Chorister Robin-chats are in permanent residence in our garden, but until now we have not known where they nest.
We found out rather unfortunately. My husband was extending roofing over a patio area attached to our garden cabin, when he inadvertently disturbed a nest on an existing roofing sheet under the eaves. Assuming the nest was old, he continued to put up an additional roofing sheet, but then we noticed that a Chorister Robin-chat was watching us with rapt attention.
We put two and two together and realised that the robin must have been in the process of completing the nest. So we left the nest under the eaves next to the new additional roofing sheet.
Though we continued to work on a fence in the vicinity, the robin, although very aware of us, calmly went to and from the nest, bringing additional nest-building material. It is the female Chorister Robin-chat who builds the nest. While she continued to be active at the nest we could hear her mate calling loudly while concealed in a neighbouring tree. Chorister Robin-chats have a variety of calls, including an impressive repertoire of copying the calls of other species.
After several days we heard the sound of baby birds in the nest and we observed both birds together as they maintained a busy schedule going to and from the nest frequently, taking turns feeding the babies
In the early morning and in the evening, the male would spend some time calling loudly. Interestingly, during this period he hardly ever copied the calls of other species unlike during the time when, unbeknown to us, the female had first started constructing the nest. At that time most evenings he would sing a playlist that including copying the calls of Crowned Eagles, Darkcapped Bulbuls, Emerald Cuckoos and others.
The assemblages of invertebrate prey that the parent Chorister Robin-chats brought to the nest were sometimes elaborate – and usually still alive
It had been fascinating to see how the birds can continue to collect prey while already holding one or two other quite sizeable creatures. Caterpillars and millipedes featured prominently on the menu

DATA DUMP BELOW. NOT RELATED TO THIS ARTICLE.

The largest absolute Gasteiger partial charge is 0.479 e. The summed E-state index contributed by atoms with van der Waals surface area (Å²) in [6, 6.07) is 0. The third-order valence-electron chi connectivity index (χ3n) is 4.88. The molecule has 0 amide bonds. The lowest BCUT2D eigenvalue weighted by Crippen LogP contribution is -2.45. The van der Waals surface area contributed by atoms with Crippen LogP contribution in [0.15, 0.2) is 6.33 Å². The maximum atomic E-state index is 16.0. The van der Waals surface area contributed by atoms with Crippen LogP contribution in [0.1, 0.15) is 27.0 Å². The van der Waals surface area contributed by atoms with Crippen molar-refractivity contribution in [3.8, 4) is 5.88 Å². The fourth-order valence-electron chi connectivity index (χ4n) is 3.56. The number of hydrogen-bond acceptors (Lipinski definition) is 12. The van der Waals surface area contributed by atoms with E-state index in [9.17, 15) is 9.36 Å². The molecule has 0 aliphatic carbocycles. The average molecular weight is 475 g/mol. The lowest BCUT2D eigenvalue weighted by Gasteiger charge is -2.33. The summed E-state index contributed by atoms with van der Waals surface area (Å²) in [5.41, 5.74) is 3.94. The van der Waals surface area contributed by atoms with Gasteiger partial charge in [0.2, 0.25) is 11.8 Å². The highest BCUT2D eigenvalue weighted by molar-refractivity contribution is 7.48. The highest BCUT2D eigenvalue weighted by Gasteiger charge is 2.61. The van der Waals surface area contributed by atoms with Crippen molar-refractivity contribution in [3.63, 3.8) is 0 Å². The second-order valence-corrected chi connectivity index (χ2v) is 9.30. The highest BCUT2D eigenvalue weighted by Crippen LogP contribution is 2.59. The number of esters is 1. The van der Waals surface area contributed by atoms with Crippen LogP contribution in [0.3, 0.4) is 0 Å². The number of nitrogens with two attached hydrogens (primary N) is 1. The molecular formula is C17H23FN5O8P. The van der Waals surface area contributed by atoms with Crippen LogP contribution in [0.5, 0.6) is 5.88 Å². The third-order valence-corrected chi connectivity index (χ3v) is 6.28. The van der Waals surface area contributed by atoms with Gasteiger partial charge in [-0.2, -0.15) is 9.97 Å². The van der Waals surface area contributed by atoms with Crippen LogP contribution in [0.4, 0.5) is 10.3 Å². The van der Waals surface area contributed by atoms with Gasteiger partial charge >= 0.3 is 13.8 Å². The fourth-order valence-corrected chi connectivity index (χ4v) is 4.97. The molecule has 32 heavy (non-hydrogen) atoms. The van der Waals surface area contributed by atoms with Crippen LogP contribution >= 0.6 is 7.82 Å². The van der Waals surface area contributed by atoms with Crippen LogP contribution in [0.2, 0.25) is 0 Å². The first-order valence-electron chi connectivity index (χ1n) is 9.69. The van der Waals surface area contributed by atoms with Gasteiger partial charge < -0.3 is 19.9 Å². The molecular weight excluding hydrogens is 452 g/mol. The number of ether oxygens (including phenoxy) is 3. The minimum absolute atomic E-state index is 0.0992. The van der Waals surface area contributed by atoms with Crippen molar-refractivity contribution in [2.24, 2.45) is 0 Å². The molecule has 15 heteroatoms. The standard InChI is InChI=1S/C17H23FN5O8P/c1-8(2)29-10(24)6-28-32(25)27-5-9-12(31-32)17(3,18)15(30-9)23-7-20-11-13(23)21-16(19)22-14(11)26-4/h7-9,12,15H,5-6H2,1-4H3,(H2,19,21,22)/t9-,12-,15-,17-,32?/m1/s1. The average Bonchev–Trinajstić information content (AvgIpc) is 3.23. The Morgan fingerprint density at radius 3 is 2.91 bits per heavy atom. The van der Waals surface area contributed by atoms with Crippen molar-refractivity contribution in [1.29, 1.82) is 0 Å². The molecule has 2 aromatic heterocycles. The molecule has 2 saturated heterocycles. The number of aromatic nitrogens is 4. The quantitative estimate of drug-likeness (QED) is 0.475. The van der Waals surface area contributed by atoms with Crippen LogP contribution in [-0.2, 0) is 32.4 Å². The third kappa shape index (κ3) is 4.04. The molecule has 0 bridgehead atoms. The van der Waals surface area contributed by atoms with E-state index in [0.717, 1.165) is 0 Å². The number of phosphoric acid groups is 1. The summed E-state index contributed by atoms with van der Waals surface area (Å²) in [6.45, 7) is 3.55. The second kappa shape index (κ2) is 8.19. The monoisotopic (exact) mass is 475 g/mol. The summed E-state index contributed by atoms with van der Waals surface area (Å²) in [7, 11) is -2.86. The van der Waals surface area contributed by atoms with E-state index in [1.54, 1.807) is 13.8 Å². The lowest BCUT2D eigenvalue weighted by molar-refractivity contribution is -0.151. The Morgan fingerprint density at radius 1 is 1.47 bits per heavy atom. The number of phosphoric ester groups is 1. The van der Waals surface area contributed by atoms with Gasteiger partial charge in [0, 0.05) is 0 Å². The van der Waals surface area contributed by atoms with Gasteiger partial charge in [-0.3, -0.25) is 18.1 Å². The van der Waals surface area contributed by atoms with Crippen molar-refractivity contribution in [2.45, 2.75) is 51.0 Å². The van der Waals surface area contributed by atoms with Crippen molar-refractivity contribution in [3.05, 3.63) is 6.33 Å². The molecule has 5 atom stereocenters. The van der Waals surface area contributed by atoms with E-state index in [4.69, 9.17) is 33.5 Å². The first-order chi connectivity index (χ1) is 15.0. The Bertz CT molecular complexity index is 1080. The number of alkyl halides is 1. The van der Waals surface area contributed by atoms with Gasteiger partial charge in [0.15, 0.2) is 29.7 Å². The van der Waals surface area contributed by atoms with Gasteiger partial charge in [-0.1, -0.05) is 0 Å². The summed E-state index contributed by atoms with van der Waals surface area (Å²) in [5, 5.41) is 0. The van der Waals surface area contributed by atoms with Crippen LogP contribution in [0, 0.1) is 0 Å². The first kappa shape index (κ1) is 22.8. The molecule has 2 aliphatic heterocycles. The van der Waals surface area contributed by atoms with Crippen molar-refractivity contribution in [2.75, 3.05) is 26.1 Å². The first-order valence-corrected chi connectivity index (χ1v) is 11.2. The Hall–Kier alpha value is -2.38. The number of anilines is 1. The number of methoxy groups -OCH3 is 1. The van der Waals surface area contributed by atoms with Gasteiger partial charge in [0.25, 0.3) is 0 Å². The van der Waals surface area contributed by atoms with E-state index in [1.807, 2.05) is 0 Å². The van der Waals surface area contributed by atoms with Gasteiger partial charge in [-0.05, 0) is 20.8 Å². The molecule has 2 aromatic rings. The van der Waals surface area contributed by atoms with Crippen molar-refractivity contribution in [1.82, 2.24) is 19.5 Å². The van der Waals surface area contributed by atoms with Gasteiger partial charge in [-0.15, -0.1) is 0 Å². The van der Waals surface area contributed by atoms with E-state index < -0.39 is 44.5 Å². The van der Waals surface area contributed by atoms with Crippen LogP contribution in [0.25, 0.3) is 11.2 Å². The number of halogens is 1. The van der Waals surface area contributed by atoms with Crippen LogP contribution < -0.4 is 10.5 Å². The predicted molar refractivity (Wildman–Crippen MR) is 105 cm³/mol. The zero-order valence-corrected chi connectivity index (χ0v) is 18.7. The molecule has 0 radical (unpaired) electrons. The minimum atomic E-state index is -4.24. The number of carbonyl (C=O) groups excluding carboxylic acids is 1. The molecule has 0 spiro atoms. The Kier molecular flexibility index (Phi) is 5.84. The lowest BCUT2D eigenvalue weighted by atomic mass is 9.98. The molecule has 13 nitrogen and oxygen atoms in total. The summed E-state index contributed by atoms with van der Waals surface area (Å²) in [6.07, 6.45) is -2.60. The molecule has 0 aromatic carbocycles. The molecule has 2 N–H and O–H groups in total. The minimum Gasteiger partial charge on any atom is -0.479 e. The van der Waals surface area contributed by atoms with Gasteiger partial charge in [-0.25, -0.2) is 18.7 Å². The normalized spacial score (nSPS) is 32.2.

One of the parents, with a bill full of food, perching near the nest that is under the eaves and above one of the roofing sheets
The constant two-and-fro foraging must be exhausting
The parent Chorister Robin-chats glean prey in the trees and understorey vegetation. This parent appears to have scored two insect larvae
Chorister Robin-chats also forage on the ground, as this parent demonstrates, as it searches to add more items to the two larvae it already holds in its bill
Impressively, Chorister Robin-chats can also sing while holding prey in their bills. The female often pauses to sing softly prior to taking the food into the nest. In the early mornings the male is often calling and whistling loudly nearby
In this video, I record the Chorister Robin-chats calling, and show footage of the parents perching with prey items prior to taking them into the nest
All this activity has been going on for several weeks. We are starting to get anxious wondering when the fledglings will be able to navigate their way out of their very snug but perhaps unusually situated nest. Apparently, Chorister Robin-chat chicks remain in the nest on average for 14 days. After that both parents may continue to feed them for up to another six weeks.
So how long have the babies been in the nest? I first thought I heard the babies chirping in the nest 4 weeks ago, but I did not make a note as to when we first saw the parents taking food to the nest.
As Redchested-cuckoos (Piet-my-vrou) take about three weeks to fledge and there are Redchested-cuckoos very obviously around, calling loudly from nearby trees in fact, we have wondered if the parents weren’t perhaps feeding a baby cuckoo, as Redchested-cuckoos are known to parasitize Chorister Robin-chats (among others)
As we do not want to get close-up and risk disturbing the birds while they are nesting and it is too dark to see into the nest in its confined space from afar, we are not sure what is going on. But now I am starting to think I must have been mistaken when I first thought I heard baby birds in the nest.
So now we are recalculating and waiting with bated breath. We know for certain that the babies have been chirping in the nest for just over two weeks. I will keep you posted of any further developments, hoping we will be lucky enough to see the fledglings if and when they emerge from the nest.
And to close, exactly four weeks ago, I photographed one of the Chorister Robin-chats near the nest. In a series of photos I took that morning, only a few shots showed this mantle of soft orange-fringed feathers on its back that can be clearly seen in the above photo. I have not seen these feathers showing again, nor have I seen them in any other photos of Chorister Robin-chats that I can find. I can only guess that usually these soft feathers are concealed under the folded-back wings?
Source: Roberts VII Multimedia PC Edition. 1997-2016 Southern African Birding. For details go to http://www.sabirding.co.za/roberts7/portal.html
Posted by Carol